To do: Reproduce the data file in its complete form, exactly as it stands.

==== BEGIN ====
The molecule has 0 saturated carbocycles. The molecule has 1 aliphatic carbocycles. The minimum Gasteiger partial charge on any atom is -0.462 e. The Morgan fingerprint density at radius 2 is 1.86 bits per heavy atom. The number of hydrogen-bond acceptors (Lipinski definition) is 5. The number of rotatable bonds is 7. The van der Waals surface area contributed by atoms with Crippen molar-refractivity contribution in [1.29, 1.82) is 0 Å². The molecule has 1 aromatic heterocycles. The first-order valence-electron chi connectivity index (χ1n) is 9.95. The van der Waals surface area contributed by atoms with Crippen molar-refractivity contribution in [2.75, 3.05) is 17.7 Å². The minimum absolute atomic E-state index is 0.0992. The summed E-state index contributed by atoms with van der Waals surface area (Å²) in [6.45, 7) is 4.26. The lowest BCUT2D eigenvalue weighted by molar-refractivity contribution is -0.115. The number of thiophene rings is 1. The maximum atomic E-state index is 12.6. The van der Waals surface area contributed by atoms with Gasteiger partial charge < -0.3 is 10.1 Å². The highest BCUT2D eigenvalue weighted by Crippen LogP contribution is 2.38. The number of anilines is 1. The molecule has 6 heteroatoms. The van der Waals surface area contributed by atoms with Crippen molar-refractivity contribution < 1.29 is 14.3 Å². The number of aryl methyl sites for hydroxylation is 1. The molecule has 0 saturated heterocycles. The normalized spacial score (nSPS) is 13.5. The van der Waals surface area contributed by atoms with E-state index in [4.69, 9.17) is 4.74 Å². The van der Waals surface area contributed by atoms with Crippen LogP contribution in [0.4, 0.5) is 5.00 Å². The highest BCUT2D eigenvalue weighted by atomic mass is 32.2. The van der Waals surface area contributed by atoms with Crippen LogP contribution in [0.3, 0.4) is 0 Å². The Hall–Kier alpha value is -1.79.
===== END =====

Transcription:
The molecule has 0 saturated carbocycles. The molecule has 1 aliphatic carbocycles. The minimum Gasteiger partial charge on any atom is -0.462 e. The Morgan fingerprint density at radius 2 is 1.86 bits per heavy atom. The number of hydrogen-bond acceptors (Lipinski definition) is 5. The number of rotatable bonds is 7. The van der Waals surface area contributed by atoms with Crippen molar-refractivity contribution in [1.29, 1.82) is 0 Å². The molecule has 1 aromatic heterocycles. The first-order valence-electron chi connectivity index (χ1n) is 9.95. The van der Waals surface area contributed by atoms with Crippen molar-refractivity contribution in [2.75, 3.05) is 17.7 Å². The minimum absolute atomic E-state index is 0.0992. The summed E-state index contributed by atoms with van der Waals surface area (Å²) in [6.45, 7) is 4.26. The lowest BCUT2D eigenvalue weighted by molar-refractivity contribution is -0.115. The number of thiophene rings is 1. The maximum atomic E-state index is 12.6. The van der Waals surface area contributed by atoms with Gasteiger partial charge < -0.3 is 10.1 Å². The highest BCUT2D eigenvalue weighted by Crippen LogP contribution is 2.38. The number of anilines is 1. The molecule has 6 heteroatoms. The van der Waals surface area contributed by atoms with Crippen molar-refractivity contribution < 1.29 is 14.3 Å². The number of aryl methyl sites for hydroxylation is 1. The molecule has 0 saturated heterocycles. The normalized spacial score (nSPS) is 13.5. The van der Waals surface area contributed by atoms with E-state index in [4.69, 9.17) is 4.74 Å². The van der Waals surface area contributed by atoms with Crippen LogP contribution in [0.4, 0.5) is 5.00 Å². The highest BCUT2D eigenvalue weighted by atomic mass is 32.2. The van der Waals surface area contributed by atoms with Crippen LogP contribution in [0.3, 0.4) is 0 Å². The Hall–Kier alpha value is -1.79.